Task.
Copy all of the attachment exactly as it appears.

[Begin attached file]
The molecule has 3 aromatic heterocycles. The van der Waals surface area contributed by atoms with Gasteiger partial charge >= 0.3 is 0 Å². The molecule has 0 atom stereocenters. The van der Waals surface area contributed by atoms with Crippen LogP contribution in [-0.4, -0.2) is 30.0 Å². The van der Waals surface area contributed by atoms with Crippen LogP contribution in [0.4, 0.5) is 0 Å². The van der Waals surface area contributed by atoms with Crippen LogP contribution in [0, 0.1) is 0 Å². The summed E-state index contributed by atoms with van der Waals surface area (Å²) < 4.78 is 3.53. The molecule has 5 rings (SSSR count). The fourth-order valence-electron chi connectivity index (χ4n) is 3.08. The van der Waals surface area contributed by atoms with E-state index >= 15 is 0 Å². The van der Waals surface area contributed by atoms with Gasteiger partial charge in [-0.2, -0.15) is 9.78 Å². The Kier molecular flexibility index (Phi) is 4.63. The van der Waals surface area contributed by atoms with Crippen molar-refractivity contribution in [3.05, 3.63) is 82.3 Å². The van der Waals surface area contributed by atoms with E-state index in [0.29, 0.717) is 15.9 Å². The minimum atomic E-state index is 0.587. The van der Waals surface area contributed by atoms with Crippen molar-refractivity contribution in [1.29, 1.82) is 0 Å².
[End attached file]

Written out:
The molecule has 3 aromatic heterocycles. The van der Waals surface area contributed by atoms with Gasteiger partial charge >= 0.3 is 0 Å². The molecule has 0 atom stereocenters. The van der Waals surface area contributed by atoms with Crippen LogP contribution in [-0.4, -0.2) is 30.0 Å². The van der Waals surface area contributed by atoms with Crippen LogP contribution in [0.4, 0.5) is 0 Å². The van der Waals surface area contributed by atoms with Crippen LogP contribution in [0, 0.1) is 0 Å². The summed E-state index contributed by atoms with van der Waals surface area (Å²) < 4.78 is 3.53. The molecule has 5 rings (SSSR count). The fourth-order valence-electron chi connectivity index (χ4n) is 3.08. The van der Waals surface area contributed by atoms with E-state index >= 15 is 0 Å². The van der Waals surface area contributed by atoms with Gasteiger partial charge in [-0.2, -0.15) is 9.78 Å². The Kier molecular flexibility index (Phi) is 4.63. The van der Waals surface area contributed by atoms with Crippen molar-refractivity contribution in [3.05, 3.63) is 82.3 Å². The van der Waals surface area contributed by atoms with E-state index in [0.29, 0.717) is 15.9 Å². The minimum atomic E-state index is 0.587. The van der Waals surface area contributed by atoms with Crippen molar-refractivity contribution in [1.29, 1.82) is 0 Å².